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Monsanto chiefs meet the press

FILE PHOTO Robb Fraley, (right), Monsanto's chief technology officer, and Liam Condon, with Bayer, speak to business reporters on Thursday, Sept. 15, 2016, at Monsanto's headquarters in Creve Coeur. Photo by Christian Gooden, cgooden@post-dispatch.com

A future combined Bayer and Monsanto expects to spend about $16 billion on research and development over the next six years with at least half of the investment made in the United States, the two companies said in a statement on Tuesday.

The statement came after a spokesman for President-elect Donald Trump said Germany’s Bayer had pledged to boost its investments in the United States as part of its deal to buy Creve Coeur-based Monsanto, investing $8 billion in R&D.

The companies’ statement said: “This is an investment in innovation and people that will create several thousand new high-tech, well-paying jobs after integration is complete.”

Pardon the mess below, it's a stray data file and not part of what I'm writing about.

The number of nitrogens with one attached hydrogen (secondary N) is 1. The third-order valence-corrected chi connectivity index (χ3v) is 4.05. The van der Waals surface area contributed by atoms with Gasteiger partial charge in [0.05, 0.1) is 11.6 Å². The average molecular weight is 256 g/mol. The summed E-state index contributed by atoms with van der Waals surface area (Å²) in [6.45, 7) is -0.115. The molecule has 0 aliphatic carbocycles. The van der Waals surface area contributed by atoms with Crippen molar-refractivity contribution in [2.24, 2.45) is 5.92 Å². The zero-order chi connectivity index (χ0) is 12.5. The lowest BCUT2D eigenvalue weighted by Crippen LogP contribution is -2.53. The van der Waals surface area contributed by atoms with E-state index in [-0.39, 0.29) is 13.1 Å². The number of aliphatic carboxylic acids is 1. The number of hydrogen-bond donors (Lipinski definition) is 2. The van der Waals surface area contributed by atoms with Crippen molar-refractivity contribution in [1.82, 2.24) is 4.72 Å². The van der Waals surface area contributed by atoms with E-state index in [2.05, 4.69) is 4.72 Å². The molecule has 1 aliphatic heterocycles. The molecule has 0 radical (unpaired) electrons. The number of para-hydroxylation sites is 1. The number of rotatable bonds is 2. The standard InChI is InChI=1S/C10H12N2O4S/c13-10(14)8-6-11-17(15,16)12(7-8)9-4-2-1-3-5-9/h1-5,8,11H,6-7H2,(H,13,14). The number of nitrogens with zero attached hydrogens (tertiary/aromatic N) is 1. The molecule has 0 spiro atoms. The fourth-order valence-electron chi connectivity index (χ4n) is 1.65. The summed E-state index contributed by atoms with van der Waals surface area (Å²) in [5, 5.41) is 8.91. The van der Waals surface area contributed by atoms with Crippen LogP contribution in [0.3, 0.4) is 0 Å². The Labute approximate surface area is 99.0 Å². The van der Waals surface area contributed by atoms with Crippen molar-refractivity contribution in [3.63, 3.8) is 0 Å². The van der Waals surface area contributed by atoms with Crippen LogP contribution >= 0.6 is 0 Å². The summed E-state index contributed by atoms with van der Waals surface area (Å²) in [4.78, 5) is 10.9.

Trump’s spokesman had said drugs and pesticides maker Bayer had promised to maintain its more than 9,000 U.S. jobs and add 3,000 new U.S. high-tech positions.

Depending how it’s broken down, the $16 billion outlay over six years could represent an increase from Monsanto’s current spending levels of $1.5 billion annually on research and development. A Monsanto spokesperson said that it remains to be seen how much each company would contribute to that total because they have not integrated yet.

It is also unclear at this time how much of the money would be spent in the St. Louis area, where Monsanto’s research and development resources are headquartered. Since 2013, the company has committed $400 million to improving and expanding facilities at its Chesterfield Research Center.

Monsanto agreed to Bayer’s $66-billion buyout offer in September. The companies hope to complete the merger, which still needs approval from antitrust regulators, by late 2017.

Reuters contributed to this report.

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